WASHINGTON- A government investigative agency released a report Wednesday that was critical of the organization and effectiveness of current early childhood education and care programs.
The Government Accountability Office report, “Early Learning and Childhood Care, found that of 45 federally-funded early learning and childhood care programs, only 12 actually have an explicit purpose of providing early childhood learning or care. The other 33 are not specifically geared to childhood learning or care, but permit their money to be used for such purposes in some cases.
The House Education and Workforce Committee addressed the strengths and weaknesses of the nation’s early childhood learning and care programs at a Capitol Hill hearing Wednesday.
Kay Brown, GAO’s director for Education, Workforce and Income Security Issues, presented the watchdog agency’s report. It recommended that the departments of Education and Health and Human Services take further steps to coordinate their efforts with other federal agencies. Brown said the current system is fragmented.
“These programs are administered by multiple agencies. They are concentrated in the Departments of Education and HHS, but six other federal agencies and one federal state commission are involved,” Brown said. “Further, these programs overlap each other — meaning multiple programs have similar goals and target similar groups of children. “
In addition to the GAO testimony, education experts from varying programs came before the committee.
The panel discussed how to best use the money recently granted through the 2014 appropriations bill. Passed in January, it allocated $500 million for Early Head Start programs.
“My Republican colleagues and I believe we should discuss opportunities to streamline the mountain of existing federal programs, reduce regulatory burdens and improve transparency to make it easier for providers and parents to understand their options,” said Rep. John Kline, R-Minn., chairman of the education committee.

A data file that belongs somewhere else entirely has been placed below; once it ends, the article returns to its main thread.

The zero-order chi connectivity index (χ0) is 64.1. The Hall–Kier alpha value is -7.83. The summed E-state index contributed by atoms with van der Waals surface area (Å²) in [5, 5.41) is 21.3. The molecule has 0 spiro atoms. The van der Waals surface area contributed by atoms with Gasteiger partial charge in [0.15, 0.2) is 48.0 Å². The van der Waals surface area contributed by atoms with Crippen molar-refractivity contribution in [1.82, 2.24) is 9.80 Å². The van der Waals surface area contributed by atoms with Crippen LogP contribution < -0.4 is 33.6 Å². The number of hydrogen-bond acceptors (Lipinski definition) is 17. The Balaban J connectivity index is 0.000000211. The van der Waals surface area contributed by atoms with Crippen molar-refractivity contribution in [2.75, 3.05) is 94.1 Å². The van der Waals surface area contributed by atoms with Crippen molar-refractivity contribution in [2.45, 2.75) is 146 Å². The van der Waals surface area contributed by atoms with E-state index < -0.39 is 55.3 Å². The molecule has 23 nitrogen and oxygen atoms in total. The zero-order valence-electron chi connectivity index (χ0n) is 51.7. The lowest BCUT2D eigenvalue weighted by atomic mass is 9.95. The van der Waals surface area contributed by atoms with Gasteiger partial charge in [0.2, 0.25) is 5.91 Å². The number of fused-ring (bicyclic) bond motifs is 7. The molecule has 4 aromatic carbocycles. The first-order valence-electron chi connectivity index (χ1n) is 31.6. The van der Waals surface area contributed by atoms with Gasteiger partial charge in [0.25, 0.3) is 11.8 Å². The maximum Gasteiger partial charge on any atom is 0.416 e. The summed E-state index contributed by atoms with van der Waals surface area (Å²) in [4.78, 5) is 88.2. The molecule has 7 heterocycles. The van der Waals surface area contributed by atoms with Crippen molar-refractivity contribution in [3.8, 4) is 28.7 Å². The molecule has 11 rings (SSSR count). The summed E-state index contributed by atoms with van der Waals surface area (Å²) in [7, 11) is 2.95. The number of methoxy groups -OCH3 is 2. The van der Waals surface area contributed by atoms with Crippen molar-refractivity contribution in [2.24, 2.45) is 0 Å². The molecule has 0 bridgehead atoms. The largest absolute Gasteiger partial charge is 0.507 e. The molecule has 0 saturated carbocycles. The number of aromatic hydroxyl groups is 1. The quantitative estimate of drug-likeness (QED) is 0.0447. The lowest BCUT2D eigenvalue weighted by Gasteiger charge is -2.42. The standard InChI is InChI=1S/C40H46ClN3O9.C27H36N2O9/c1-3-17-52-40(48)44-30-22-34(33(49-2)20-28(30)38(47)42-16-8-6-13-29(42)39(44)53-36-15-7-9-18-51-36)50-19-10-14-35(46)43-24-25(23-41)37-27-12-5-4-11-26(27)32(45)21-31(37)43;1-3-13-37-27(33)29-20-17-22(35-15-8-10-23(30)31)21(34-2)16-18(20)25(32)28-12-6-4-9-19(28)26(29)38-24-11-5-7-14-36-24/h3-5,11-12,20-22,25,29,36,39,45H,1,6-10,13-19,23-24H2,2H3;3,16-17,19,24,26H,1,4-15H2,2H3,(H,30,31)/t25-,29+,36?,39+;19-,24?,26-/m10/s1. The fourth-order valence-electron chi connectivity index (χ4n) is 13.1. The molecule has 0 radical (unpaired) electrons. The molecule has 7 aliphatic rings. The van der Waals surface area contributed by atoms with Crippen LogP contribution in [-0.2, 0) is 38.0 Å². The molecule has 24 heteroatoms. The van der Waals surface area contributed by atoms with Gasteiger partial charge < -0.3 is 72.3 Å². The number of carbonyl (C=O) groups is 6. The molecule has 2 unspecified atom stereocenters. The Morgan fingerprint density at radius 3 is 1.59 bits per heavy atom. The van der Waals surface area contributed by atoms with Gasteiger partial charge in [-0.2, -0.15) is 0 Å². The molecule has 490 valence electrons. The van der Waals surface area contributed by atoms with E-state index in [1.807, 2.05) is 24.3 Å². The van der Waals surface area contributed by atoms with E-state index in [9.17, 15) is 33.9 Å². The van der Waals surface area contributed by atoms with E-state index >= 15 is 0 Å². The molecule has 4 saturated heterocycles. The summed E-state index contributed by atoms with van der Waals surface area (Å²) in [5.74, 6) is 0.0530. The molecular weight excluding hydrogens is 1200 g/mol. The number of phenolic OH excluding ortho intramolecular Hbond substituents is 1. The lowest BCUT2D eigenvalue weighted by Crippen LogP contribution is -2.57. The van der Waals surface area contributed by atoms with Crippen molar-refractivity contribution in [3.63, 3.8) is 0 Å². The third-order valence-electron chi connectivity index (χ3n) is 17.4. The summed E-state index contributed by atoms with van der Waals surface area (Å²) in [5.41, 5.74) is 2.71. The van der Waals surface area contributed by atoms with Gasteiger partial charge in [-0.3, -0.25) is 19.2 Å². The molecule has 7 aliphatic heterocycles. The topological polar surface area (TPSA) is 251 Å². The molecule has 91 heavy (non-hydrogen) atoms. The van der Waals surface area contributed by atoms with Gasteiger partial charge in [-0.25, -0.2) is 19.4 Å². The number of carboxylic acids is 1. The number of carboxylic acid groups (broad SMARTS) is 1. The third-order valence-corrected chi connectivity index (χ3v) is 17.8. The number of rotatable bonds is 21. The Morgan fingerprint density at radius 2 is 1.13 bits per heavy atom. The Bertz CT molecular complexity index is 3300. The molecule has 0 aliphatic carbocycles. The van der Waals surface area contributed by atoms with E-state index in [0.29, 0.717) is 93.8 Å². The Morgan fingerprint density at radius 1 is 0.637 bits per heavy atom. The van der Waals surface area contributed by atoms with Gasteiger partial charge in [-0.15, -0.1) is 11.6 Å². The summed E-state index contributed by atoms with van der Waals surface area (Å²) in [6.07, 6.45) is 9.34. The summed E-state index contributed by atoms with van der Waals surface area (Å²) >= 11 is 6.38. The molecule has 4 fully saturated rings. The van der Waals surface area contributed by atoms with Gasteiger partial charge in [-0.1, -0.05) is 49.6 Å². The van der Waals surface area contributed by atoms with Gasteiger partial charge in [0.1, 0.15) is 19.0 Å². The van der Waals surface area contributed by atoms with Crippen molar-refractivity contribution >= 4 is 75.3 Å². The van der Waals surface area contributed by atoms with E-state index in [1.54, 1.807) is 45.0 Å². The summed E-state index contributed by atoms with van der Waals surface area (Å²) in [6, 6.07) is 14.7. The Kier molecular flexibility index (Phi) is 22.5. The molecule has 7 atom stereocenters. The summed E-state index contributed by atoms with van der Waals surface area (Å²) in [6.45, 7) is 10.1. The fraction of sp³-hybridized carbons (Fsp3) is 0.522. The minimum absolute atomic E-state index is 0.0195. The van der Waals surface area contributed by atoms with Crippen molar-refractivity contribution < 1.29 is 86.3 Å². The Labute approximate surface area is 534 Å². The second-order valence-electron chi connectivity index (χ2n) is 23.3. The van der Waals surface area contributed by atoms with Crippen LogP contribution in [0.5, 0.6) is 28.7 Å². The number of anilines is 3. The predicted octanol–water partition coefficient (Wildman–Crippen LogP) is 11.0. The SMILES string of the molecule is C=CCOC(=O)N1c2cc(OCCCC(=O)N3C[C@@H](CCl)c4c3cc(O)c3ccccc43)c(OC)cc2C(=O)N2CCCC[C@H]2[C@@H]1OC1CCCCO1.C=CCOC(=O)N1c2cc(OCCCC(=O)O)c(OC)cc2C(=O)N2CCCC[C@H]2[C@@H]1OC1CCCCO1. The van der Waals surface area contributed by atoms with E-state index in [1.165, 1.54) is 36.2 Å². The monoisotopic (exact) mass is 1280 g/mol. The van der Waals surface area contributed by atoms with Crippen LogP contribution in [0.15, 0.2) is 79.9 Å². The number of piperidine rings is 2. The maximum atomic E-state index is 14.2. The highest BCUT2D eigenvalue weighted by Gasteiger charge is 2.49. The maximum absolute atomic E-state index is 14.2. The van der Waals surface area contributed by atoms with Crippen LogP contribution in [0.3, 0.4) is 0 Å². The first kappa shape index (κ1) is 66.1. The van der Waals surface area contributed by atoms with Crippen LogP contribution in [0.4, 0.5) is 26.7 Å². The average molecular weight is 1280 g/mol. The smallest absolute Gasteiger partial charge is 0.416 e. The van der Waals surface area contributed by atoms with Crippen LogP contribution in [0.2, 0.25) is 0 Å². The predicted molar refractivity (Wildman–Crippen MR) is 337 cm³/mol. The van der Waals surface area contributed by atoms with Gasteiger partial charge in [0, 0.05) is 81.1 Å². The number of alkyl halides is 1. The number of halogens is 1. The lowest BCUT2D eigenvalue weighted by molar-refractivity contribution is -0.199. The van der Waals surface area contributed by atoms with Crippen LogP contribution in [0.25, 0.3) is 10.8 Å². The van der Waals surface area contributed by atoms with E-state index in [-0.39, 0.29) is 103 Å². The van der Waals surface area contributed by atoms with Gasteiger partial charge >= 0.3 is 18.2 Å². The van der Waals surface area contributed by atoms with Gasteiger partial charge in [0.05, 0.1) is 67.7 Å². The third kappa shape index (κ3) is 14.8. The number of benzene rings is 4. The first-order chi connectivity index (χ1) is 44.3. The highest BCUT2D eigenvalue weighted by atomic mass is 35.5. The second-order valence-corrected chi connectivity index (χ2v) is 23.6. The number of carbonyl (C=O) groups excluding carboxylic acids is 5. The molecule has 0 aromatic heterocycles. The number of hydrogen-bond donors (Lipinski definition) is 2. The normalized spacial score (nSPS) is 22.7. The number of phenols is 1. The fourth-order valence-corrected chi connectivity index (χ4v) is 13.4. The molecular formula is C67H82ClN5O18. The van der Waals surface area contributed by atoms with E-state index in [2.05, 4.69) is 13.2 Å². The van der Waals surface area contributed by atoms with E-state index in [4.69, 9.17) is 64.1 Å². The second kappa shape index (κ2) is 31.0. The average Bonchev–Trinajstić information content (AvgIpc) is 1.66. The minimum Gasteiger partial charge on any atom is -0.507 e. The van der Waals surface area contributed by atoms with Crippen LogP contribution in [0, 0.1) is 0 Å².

Another issue discussed was the quality of the options for public education available to American families.
“I think it is extremely important that we don’t slip into a mode of zip code education one-size fits all education for three-year-olds,” Grover Whitehurst, director of the Brown Center on Education Policy, said at the hearing. “Give [parents] the resources and they’ll shop and find the best choice for their child.”
The Head Start program was criticized in the hearing with Rep. Kline citing a Health and Human Services report that found that Head Start’s affects waned as time goes on, making little difference by the end of third grade.
“Serious questions remain as to whether these federal programs are producing the positive results our kids deserve,” Kline said.
Harriet Dichter, executive director of the Delaware Office of Early Learning, also stressed quality. “This means common framework of high standards, accountability, continuous improvement, and sufficient investment in the workforce and the programs to make a difference.”
Going forward Rep. George Miller, D-Calif, said he would push the Strong Start for American Children Act, a bill he co-sponsored. Miller wants to amend and strengthen programs such as Head Start and other early childhood care programs.